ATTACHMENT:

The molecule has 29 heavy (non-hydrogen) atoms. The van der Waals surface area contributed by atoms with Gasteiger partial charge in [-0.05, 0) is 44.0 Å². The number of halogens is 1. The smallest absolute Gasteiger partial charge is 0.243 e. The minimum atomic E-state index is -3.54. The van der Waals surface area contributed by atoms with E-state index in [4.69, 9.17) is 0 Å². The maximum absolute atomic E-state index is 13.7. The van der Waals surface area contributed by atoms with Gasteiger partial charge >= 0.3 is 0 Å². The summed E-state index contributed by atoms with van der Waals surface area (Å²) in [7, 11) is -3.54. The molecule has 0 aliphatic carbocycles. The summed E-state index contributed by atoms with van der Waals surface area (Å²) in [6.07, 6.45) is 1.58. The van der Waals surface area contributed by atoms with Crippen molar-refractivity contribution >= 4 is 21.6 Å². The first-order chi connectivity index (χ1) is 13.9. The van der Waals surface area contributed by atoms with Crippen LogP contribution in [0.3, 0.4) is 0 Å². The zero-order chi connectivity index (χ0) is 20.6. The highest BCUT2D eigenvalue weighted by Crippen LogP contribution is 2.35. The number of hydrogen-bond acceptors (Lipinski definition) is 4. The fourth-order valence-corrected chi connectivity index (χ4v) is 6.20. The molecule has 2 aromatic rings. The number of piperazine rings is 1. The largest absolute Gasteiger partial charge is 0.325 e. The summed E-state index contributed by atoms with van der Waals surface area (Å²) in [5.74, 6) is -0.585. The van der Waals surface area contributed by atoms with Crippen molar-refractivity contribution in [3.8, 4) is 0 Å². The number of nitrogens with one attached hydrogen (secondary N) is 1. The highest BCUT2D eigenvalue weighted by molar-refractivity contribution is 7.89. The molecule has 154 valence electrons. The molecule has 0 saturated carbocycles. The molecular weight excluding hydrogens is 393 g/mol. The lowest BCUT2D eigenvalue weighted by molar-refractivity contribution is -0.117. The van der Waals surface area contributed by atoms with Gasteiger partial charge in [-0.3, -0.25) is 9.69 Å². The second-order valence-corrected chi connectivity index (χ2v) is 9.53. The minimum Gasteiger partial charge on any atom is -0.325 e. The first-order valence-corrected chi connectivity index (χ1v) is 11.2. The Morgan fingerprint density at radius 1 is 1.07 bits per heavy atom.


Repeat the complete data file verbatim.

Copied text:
The molecule has 29 heavy (non-hydrogen) atoms. The van der Waals surface area contributed by atoms with Gasteiger partial charge in [-0.05, 0) is 44.0 Å². The number of halogens is 1. The smallest absolute Gasteiger partial charge is 0.243 e. The minimum atomic E-state index is -3.54. The van der Waals surface area contributed by atoms with E-state index in [4.69, 9.17) is 0 Å². The maximum absolute atomic E-state index is 13.7. The van der Waals surface area contributed by atoms with Gasteiger partial charge >= 0.3 is 0 Å². The summed E-state index contributed by atoms with van der Waals surface area (Å²) in [7, 11) is -3.54. The molecule has 0 aliphatic carbocycles. The summed E-state index contributed by atoms with van der Waals surface area (Å²) in [6.07, 6.45) is 1.58. The van der Waals surface area contributed by atoms with Crippen molar-refractivity contribution >= 4 is 21.6 Å². The first-order chi connectivity index (χ1) is 13.9. The van der Waals surface area contributed by atoms with Crippen LogP contribution in [0.3, 0.4) is 0 Å². The zero-order chi connectivity index (χ0) is 20.6. The highest BCUT2D eigenvalue weighted by Crippen LogP contribution is 2.35. The number of hydrogen-bond acceptors (Lipinski definition) is 4. The fourth-order valence-corrected chi connectivity index (χ4v) is 6.20. The molecule has 2 aromatic rings. The number of piperazine rings is 1. The largest absolute Gasteiger partial charge is 0.325 e. The summed E-state index contributed by atoms with van der Waals surface area (Å²) in [5.74, 6) is -0.585. The van der Waals surface area contributed by atoms with Crippen molar-refractivity contribution in [3.8, 4) is 0 Å². The number of nitrogens with one attached hydrogen (secondary N) is 1. The highest BCUT2D eigenvalue weighted by molar-refractivity contribution is 7.89. The molecule has 154 valence electrons. The molecule has 0 saturated carbocycles. The molecular weight excluding hydrogens is 393 g/mol. The lowest BCUT2D eigenvalue weighted by molar-refractivity contribution is -0.117. The van der Waals surface area contributed by atoms with Gasteiger partial charge in [-0.3, -0.25) is 9.69 Å². The second-order valence-corrected chi connectivity index (χ2v) is 9.53. The minimum Gasteiger partial charge on any atom is -0.325 e. The first-order valence-corrected chi connectivity index (χ1v) is 11.2. The Morgan fingerprint density at radius 1 is 1.07 bits per heavy atom.